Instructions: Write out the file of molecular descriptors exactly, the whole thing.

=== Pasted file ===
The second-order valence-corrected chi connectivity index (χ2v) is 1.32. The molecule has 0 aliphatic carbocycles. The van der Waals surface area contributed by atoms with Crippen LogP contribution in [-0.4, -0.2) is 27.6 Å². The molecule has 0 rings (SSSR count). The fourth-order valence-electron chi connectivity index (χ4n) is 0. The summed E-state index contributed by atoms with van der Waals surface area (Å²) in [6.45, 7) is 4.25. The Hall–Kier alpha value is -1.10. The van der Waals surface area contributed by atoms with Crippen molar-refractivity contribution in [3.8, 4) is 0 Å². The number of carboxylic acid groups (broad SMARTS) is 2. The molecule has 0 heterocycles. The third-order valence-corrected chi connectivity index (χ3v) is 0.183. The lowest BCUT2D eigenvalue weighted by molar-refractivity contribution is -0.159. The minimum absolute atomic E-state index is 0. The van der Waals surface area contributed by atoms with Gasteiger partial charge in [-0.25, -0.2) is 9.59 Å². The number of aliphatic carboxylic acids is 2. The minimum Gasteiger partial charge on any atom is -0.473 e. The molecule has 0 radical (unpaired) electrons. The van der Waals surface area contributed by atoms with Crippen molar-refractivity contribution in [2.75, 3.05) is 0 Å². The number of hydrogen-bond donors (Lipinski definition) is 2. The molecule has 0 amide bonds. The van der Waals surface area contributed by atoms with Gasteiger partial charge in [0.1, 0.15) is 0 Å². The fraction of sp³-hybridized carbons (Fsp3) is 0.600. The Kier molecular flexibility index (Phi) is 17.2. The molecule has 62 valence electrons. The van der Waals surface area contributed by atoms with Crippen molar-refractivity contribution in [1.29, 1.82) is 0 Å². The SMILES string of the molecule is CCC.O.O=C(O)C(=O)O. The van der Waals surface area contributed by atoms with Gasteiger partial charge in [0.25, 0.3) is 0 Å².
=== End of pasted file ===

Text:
The second-order valence-corrected chi connectivity index (χ2v) is 1.32. The molecule has 0 aliphatic carbocycles. The van der Waals surface area contributed by atoms with Crippen LogP contribution in [-0.4, -0.2) is 27.6 Å². The molecule has 0 rings (SSSR count). The fourth-order valence-electron chi connectivity index (χ4n) is 0. The summed E-state index contributed by atoms with van der Waals surface area (Å²) in [6.45, 7) is 4.25. The Hall–Kier alpha value is -1.10. The van der Waals surface area contributed by atoms with Crippen molar-refractivity contribution in [3.8, 4) is 0 Å². The number of carboxylic acid groups (broad SMARTS) is 2. The molecule has 0 heterocycles. The third-order valence-corrected chi connectivity index (χ3v) is 0.183. The lowest BCUT2D eigenvalue weighted by molar-refractivity contribution is -0.159. The minimum absolute atomic E-state index is 0. The van der Waals surface area contributed by atoms with Gasteiger partial charge in [-0.25, -0.2) is 9.59 Å². The number of aliphatic carboxylic acids is 2. The minimum Gasteiger partial charge on any atom is -0.473 e. The molecule has 0 radical (unpaired) electrons. The van der Waals surface area contributed by atoms with Crippen molar-refractivity contribution in [2.75, 3.05) is 0 Å². The number of hydrogen-bond donors (Lipinski definition) is 2. The molecule has 0 amide bonds. The van der Waals surface area contributed by atoms with Gasteiger partial charge in [0.1, 0.15) is 0 Å². The fraction of sp³-hybridized carbons (Fsp3) is 0.600. The Kier molecular flexibility index (Phi) is 17.2. The molecule has 62 valence electrons. The van der Waals surface area contributed by atoms with Crippen molar-refractivity contribution in [1.29, 1.82) is 0 Å². The SMILES string of the molecule is CCC.O.O=C(O)C(=O)O. The van der Waals surface area contributed by atoms with Gasteiger partial charge in [0.25, 0.3) is 0 Å².